Yesterday, I found out that the paper that I am a co-author on has been accepted for publication. This is my reflection on what it is like to be published in the world of academia.
‘Sent to production‘. Those were the words that signified the paper we had submitted had was accepted. As someone who has not experienced this before, I was very underwhelmed by the phrasing.
‘Your contribution to science, and therefore, humanity has been moved to the production line where, in an increasingly automated and mass-produced world, it will be packaged in a format that will extract maximum value from the consumer’.
Is there anything we humans can’t turn into a commodity?
I am still one of those naive, ‘young’, ‘scientists’ who is bewildered by the world of scientific publishing. Why are we putting a pay-wall between the results, that took considerable financial resources to obtain, and the consumer, who may get value from it?
I sense that in the near future everything will be open and available for all, not only because it is the right thing to do and the technology exists for it to be possible, but because open access articles get three times more views.
Does it feel good to be published?
In this case, it feels relatively neutral. Here is why.
Firstly, the paper was rejected from the first journal to which it was submitted. From following academics on Twitter over the past few years, this did not surprise me. It was reviewed by a couple of ‘peers’ at a particular journal. We, the symbolic ‘we’, changed a couple of things and submitted it to a different journal and were again judged by some ‘peers’ and it was accepted.
So, it does feel somewhat random as to whether or not you get published. I have developed an attitude that likens peer review and publishing process to that of the weather.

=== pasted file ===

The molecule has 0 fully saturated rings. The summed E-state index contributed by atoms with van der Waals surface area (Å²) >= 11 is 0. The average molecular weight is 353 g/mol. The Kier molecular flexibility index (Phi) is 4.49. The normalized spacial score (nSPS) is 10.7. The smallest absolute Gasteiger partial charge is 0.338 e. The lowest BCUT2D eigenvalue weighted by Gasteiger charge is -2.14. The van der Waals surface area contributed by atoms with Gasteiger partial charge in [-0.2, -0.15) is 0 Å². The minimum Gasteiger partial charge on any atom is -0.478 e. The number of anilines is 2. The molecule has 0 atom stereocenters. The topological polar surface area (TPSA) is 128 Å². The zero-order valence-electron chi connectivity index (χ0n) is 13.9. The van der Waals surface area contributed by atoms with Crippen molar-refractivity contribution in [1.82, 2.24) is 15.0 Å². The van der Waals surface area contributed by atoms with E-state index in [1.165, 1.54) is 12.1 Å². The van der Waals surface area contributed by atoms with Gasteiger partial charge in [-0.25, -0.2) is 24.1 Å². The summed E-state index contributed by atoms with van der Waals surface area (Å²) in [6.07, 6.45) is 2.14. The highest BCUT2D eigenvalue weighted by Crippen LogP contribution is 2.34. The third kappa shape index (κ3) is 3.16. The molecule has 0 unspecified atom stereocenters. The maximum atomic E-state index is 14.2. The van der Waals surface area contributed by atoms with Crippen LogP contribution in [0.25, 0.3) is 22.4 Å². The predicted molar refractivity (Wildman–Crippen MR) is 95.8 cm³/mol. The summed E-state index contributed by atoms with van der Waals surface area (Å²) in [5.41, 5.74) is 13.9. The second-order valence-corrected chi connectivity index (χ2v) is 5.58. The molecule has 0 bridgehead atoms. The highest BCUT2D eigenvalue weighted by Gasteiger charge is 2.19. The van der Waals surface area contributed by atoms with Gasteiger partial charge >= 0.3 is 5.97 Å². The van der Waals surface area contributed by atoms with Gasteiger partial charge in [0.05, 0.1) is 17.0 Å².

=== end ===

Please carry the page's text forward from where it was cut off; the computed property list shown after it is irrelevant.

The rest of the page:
Being annoyed that your paper has not been accepted is a bit like being annoyed at the weather for raining on you and feeling as if the weather had decided to single you out. I am rather even-handed about the whole thing – if it gets published, fine, if not, also fine.
Secondly, I did not write the paper. Although I did an equal share of the work, I did none of the writing, and as a consequence, I do not feel that connected to it. Furthermore, the work was completed in 2018 and subsequently has not occupied my mind for quite a while. It is ‘nice’ to see that the work has reached its logical conclusion, but at the time of doing the work, I did not care about publishing I just liked the idea of doing something I had never done before. So now that is has been ‘approved for production,’ the feeling is relatively neutral.
Thirdly, the work was not directly related to my PhD; it was more of a side project. Because of this, I am not sure that it will go in my thesis and therefore may not help me in obtaining a PhD. Although, I will try my hardest to shoe-horn it in and use it. As, technically, I am a published author, and that shows that I have done something of merit. I would be ecstatic if this paper meant that the PhD is ‘in the bag’, but that is not the same as being happy about being published.
I cannot yet link the paper as it has only just entered production, but when it rolls off the production line and enters the showroom, I will be sure to attach it here.
I have since learnt that ‘production’ is where it gets edited and formatted in the particular style of the journal, which makes sense I suppose.
I wonder if writers of fiction get the same notifications from publishers.
‘Thanks, Mrs Rowling your submission ‘Harry Potter and the ….’ has been moved to production and the product will be within all major retail outlets by the next holiday period’.
Before writing this, I thought it would be relatively rare to publish a paper, but according to this article , there is more than 20 million of us in history. Also, with literally millions of papers being published each year, and many more left in draws and filing cabinets, it is not that interesting.
So, how does it feel to be a published author?
For me, it feels okay.